Rwandan leader Paul Kagame was set for a second seven-year term in office after provisional results on Tuesday showed he had won 93% of the vote in a presidential election in the Central African country.
Rwandans had been expected to vote overwhelmingly for Kagame in Monday’s poll, partly because of the economic growth and stability he has delivered during his decade in power, but also because of a crackdown on rivals and critics.
Preliminary results from the National Electoral Commission, broadcast on a large screen at an overnight victory celebration in a Kigali stadium, showed that in 11 out of 30 districts Kagame had garnered 1 610 422 votes out of 1 734 671 votes cast.
Supporters of Kagame, who has been in control since his rebel army swept to power and ended the genocide of 800 000 ethnic Tutsis and moderate Hutus in 1994, hailed their leader as fireworks crowned the victory celebration.
“We are here to celebrate because I think that Paul Kagame won the elections and he is a hero so I want to support him all the way,” Alice Kamanzi said.
President Kagame danced with his family and thanked supporters gathered at the Amahoro Stadium, where thousands of ethnic Tutsis sought refuge during the genocide.
“I ask you to wait for the final results, but I think nothing will change except the numbers and I say thank you very much for voting for me,” he said.
Kagame has been president of Rwanda since 2000, and won the last election in 2003 — the first since the 1994 genocide — with 95% of the vote.
Rights groups say Kagame’s three registered rivals are weak and linked closely to his ruling Rwandan Patriotic Front (RPF). Three would-be candidates accused the government of preventing them from registering to contest the election.
Casting his ballot in Kiyovu, a wealthy suburb of the capita, Kigali, Kagame said it was not his duty to create an opposition and said his focus would be to continue nurturing growth in the land-locked country of 10-million people.
“We are already on a good footing and we want to attract more investment in the country and grow our trade with the region and beyond. I want to consolidate that and continue more growth,” he told reporters on Monday.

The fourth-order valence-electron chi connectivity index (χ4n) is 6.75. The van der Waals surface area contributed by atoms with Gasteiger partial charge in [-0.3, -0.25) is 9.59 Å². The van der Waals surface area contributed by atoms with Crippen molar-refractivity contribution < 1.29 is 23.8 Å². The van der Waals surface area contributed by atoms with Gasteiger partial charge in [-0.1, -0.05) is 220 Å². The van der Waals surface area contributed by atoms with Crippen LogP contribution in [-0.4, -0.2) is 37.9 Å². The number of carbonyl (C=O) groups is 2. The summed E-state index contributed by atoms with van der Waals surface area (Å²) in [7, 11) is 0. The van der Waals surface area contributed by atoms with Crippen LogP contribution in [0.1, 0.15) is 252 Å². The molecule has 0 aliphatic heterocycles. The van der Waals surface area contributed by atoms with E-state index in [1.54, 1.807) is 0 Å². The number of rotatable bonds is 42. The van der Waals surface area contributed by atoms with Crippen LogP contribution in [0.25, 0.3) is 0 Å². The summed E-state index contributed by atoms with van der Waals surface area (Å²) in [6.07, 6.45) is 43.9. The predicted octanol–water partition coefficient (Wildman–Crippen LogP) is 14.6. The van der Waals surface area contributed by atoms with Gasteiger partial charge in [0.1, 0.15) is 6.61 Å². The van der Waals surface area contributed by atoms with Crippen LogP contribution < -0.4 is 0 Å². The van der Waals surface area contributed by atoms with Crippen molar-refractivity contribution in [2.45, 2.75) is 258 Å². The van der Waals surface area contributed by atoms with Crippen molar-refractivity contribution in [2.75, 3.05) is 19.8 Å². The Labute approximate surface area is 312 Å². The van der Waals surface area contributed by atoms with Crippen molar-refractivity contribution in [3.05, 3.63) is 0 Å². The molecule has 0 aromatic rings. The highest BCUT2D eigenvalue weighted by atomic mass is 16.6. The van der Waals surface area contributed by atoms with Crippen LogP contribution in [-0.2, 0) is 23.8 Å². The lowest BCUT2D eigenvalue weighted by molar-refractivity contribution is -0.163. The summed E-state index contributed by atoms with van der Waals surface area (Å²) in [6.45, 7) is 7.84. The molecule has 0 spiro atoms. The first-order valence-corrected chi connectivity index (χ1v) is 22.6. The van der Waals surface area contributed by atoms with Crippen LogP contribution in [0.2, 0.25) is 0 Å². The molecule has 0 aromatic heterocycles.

Despite being poor in resources, Rwanda is a rising star in Africa for donors and investors and Kagame has been feted as a visionary leader and African icon.
While most of Rwanda’s neighbours and donors are expected to be happy with a Kagame victory, some analysts said the most dominant figure in post-genocide Rwanda would likely have to repair his tainted image.
“Kagame and his Rwandan Patriotic Front party face the difficult challenge of trying to repair their image, which has been dented by claims of growing political repression in the run-up to today’s [Monday] poll,” said Gus Selassie, Africa analyst at IHS Global Insight, in a briefing note.
Voting was peaceful, with some stations registering 100% turnout well before polls were due to close, National Electoral Commission chairperson Chrisilogue Karangwa told Reuters.
In at least one incident, however, voters were ushered into polling stations hours before voting officially opened and instructed to vote for Kagame.
“The first picture on the ballot sheet was Kagame. We were told to take their thumbs and show them where to vote. I know personally because I oversaw 83 people,” said one man, identifying himself as a village chief and ruling party member. — Reuters